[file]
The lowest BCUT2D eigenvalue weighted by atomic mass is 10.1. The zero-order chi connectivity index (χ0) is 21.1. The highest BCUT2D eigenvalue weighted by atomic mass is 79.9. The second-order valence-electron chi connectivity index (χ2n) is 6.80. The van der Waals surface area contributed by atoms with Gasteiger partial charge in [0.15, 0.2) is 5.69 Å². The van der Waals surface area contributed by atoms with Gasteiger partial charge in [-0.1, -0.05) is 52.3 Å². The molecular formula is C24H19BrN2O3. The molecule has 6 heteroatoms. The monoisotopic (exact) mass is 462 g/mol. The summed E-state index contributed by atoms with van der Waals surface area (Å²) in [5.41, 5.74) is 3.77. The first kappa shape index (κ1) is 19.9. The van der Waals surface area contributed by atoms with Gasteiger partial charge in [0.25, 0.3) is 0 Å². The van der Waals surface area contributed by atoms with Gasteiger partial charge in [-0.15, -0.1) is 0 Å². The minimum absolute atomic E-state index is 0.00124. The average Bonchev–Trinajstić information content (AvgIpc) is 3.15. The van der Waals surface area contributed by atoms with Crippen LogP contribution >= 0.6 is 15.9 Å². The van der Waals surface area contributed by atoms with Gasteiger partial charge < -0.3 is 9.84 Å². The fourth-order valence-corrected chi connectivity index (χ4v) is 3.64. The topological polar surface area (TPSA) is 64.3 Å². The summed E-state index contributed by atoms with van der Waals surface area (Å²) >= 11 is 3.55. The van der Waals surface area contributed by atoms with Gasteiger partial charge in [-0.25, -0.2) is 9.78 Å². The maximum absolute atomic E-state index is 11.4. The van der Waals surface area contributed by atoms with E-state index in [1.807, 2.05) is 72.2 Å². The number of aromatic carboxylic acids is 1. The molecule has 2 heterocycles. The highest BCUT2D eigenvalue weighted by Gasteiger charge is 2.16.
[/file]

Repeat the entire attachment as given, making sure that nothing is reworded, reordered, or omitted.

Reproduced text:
The lowest BCUT2D eigenvalue weighted by atomic mass is 10.1. The zero-order chi connectivity index (χ0) is 21.1. The highest BCUT2D eigenvalue weighted by atomic mass is 79.9. The second-order valence-electron chi connectivity index (χ2n) is 6.80. The van der Waals surface area contributed by atoms with Gasteiger partial charge in [0.15, 0.2) is 5.69 Å². The van der Waals surface area contributed by atoms with Gasteiger partial charge in [-0.1, -0.05) is 52.3 Å². The molecular formula is C24H19BrN2O3. The molecule has 6 heteroatoms. The monoisotopic (exact) mass is 462 g/mol. The summed E-state index contributed by atoms with van der Waals surface area (Å²) in [5.41, 5.74) is 3.77. The first kappa shape index (κ1) is 19.9. The van der Waals surface area contributed by atoms with Gasteiger partial charge in [0.25, 0.3) is 0 Å². The van der Waals surface area contributed by atoms with Gasteiger partial charge in [-0.15, -0.1) is 0 Å². The minimum absolute atomic E-state index is 0.00124. The average Bonchev–Trinajstić information content (AvgIpc) is 3.15. The van der Waals surface area contributed by atoms with Crippen LogP contribution >= 0.6 is 15.9 Å². The van der Waals surface area contributed by atoms with Gasteiger partial charge < -0.3 is 9.84 Å². The fourth-order valence-corrected chi connectivity index (χ4v) is 3.64. The topological polar surface area (TPSA) is 64.3 Å². The summed E-state index contributed by atoms with van der Waals surface area (Å²) >= 11 is 3.55. The van der Waals surface area contributed by atoms with Gasteiger partial charge in [-0.25, -0.2) is 9.78 Å². The maximum absolute atomic E-state index is 11.4. The van der Waals surface area contributed by atoms with E-state index in [1.807, 2.05) is 72.2 Å². The number of aromatic carboxylic acids is 1. The molecule has 2 heterocycles. The highest BCUT2D eigenvalue weighted by Gasteiger charge is 2.16.